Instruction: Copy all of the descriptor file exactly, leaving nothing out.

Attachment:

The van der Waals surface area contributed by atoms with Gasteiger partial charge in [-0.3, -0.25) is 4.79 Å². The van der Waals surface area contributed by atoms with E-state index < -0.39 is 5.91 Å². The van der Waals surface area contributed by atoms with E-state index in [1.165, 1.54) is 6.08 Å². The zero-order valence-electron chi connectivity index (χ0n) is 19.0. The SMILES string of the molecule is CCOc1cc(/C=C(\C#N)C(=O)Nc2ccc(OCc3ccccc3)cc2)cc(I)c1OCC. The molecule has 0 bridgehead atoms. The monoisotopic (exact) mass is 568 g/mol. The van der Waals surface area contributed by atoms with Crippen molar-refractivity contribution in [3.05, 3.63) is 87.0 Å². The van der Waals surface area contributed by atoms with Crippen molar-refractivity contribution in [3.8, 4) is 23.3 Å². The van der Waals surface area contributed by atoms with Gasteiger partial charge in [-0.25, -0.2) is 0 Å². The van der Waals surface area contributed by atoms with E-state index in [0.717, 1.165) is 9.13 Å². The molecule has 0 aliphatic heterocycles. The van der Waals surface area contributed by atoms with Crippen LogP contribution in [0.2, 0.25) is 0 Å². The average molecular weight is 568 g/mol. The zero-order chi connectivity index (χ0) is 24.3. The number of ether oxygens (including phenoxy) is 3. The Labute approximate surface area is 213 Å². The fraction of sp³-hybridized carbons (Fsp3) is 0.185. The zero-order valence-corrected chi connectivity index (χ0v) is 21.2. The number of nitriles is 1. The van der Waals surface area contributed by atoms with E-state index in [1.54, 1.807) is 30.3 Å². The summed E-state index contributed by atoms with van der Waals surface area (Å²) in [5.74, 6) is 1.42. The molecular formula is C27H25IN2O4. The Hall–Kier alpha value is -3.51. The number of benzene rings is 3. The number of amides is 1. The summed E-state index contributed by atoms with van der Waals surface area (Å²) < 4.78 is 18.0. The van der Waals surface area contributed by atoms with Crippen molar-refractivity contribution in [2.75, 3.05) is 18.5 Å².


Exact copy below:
The van der Waals surface area contributed by atoms with Gasteiger partial charge in [-0.3, -0.25) is 4.79 Å². The van der Waals surface area contributed by atoms with E-state index < -0.39 is 5.91 Å². The van der Waals surface area contributed by atoms with E-state index in [1.165, 1.54) is 6.08 Å². The zero-order valence-electron chi connectivity index (χ0n) is 19.0. The SMILES string of the molecule is CCOc1cc(/C=C(\C#N)C(=O)Nc2ccc(OCc3ccccc3)cc2)cc(I)c1OCC. The molecule has 0 bridgehead atoms. The monoisotopic (exact) mass is 568 g/mol. The van der Waals surface area contributed by atoms with Crippen molar-refractivity contribution in [3.05, 3.63) is 87.0 Å². The van der Waals surface area contributed by atoms with Crippen molar-refractivity contribution in [3.8, 4) is 23.3 Å². The van der Waals surface area contributed by atoms with Gasteiger partial charge in [-0.25, -0.2) is 0 Å². The van der Waals surface area contributed by atoms with E-state index in [0.717, 1.165) is 9.13 Å². The molecule has 0 aliphatic heterocycles. The van der Waals surface area contributed by atoms with Crippen LogP contribution in [0.2, 0.25) is 0 Å². The average molecular weight is 568 g/mol. The zero-order chi connectivity index (χ0) is 24.3. The number of ether oxygens (including phenoxy) is 3. The Labute approximate surface area is 213 Å². The fraction of sp³-hybridized carbons (Fsp3) is 0.185. The zero-order valence-corrected chi connectivity index (χ0v) is 21.2. The number of nitriles is 1. The van der Waals surface area contributed by atoms with E-state index in [1.54, 1.807) is 30.3 Å². The summed E-state index contributed by atoms with van der Waals surface area (Å²) in [5.74, 6) is 1.42. The molecular formula is C27H25IN2O4. The Hall–Kier alpha value is -3.51. The number of benzene rings is 3. The number of amides is 1. The summed E-state index contributed by atoms with van der Waals surface area (Å²) < 4.78 is 18.0. The van der Waals surface area contributed by atoms with Crippen molar-refractivity contribution in [2.75, 3.05) is 18.5 Å².